Subtitled ‘Features And Remixes,’ this 12-track retrospective collects together an assortment of odds and sods that the Grammy-winning US soul-jazz sensation recorded as a guest artist in the two or three years prior to his breakthrough album ‘Liquid Spirit.’ On one level, ‘Issues of Life’ could be perceived as a cynical cash-in on Porter’s recently acquired superstar status though in truth it’s a handy round-up of disparate bits and pieces that those fans seeking to check out the singer’s pre-Blue Note sides will find rewarding. Porter never ever gives less than 100% and though most of these tracks present him as a cameo vocalist – on albums by soul/funk band Zbonics, the David Murray Infinity Quartet, and Brian Jackson – he refuses to just tread water.
Kicking off with a great, finger-snapping, vocalese version of Bobby Timmons/Art Blakey & The Messengers-associated hard bop staple, ‘Moanin’,’ ‘Issues Of Life’ is packed with arresting performances that include some unreleased takes and remixed tracks. It’s interesting to hear Porter’s previously unissued take of David Murray’s ‘Be My Monster Love’ (on the original album, Macy Gray fronted the track) and a stupendous version of ‘1960 What?,’ the killer cut from Porter’s debut LP, ‘Water,’ which is re-imagined as a ‘kick and bass rerub’ by mix meister, Opolopo. It’s also fascinating to hear Porter’s rich, gospel tones in musical contexts that differ from his own albums, as exemplified by ‘She’s Gone’ and ‘Nowhere To Run,’ a couple of edgy and contemplative soul-infused funk jams by Zbonics (two of five cuts that Porter cut with the band on their ‘Time To Do Your Thing’ album). Another standout is the haunting ‘Song Of The Wind,’ a Gil Scott-Heron tune recast as a plaintive duet with Diana Booker, the daughter of Brazilian percussionist Airto Moreira.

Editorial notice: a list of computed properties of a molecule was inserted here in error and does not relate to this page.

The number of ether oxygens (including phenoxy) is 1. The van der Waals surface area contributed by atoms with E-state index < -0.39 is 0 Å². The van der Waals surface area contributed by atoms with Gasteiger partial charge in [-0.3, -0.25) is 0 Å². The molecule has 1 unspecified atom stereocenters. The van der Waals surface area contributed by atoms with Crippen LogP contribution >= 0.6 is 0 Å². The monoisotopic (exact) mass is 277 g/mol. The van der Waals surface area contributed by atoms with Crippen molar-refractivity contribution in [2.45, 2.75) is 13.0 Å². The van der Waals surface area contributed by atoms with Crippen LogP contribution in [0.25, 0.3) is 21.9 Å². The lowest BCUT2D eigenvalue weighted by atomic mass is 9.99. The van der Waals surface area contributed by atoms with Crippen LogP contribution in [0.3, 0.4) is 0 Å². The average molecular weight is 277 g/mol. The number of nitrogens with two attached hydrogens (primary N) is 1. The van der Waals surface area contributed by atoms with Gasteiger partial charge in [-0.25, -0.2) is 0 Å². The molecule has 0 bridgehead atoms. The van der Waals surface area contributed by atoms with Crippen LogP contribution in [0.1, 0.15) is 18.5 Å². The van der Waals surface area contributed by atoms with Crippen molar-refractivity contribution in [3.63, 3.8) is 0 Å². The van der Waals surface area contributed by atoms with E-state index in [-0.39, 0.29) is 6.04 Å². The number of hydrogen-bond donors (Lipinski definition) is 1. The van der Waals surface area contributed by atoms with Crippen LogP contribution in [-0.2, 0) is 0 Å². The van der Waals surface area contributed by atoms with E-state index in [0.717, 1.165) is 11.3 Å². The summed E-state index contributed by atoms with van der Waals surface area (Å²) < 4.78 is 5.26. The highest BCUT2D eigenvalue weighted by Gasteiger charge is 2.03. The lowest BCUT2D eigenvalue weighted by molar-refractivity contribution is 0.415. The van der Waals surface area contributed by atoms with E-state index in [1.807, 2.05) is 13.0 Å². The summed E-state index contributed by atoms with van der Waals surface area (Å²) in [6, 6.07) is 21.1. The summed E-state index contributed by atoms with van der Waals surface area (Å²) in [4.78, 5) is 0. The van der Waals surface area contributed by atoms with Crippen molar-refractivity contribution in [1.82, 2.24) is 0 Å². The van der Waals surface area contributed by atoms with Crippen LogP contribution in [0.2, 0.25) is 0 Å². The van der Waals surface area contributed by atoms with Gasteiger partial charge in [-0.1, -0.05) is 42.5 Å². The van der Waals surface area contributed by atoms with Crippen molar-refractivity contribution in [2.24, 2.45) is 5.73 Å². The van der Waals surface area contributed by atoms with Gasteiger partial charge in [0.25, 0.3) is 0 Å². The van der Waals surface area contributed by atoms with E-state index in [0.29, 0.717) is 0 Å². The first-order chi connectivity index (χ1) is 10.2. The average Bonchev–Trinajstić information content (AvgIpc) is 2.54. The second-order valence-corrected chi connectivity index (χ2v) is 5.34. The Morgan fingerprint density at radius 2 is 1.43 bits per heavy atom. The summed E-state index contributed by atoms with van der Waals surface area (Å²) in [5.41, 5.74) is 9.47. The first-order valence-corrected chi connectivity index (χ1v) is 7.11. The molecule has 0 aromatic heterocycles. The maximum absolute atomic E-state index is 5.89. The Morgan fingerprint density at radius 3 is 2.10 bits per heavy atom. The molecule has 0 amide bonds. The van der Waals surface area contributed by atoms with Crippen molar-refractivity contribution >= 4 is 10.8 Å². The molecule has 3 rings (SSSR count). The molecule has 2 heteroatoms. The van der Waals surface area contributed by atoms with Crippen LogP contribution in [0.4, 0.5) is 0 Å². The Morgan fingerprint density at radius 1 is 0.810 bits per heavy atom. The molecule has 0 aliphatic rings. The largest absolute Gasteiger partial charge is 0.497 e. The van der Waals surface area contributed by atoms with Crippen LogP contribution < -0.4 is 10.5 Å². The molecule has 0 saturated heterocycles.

Understandably, given the disparate nature of its constituent tracks, this collection lacks the cohesion of Porter’s own albums but for those people that can’t get enough of the ‘cat in the cap,’ then ‘Issues Of Life’ should function as a good stop-gap release until his next proper solo offering.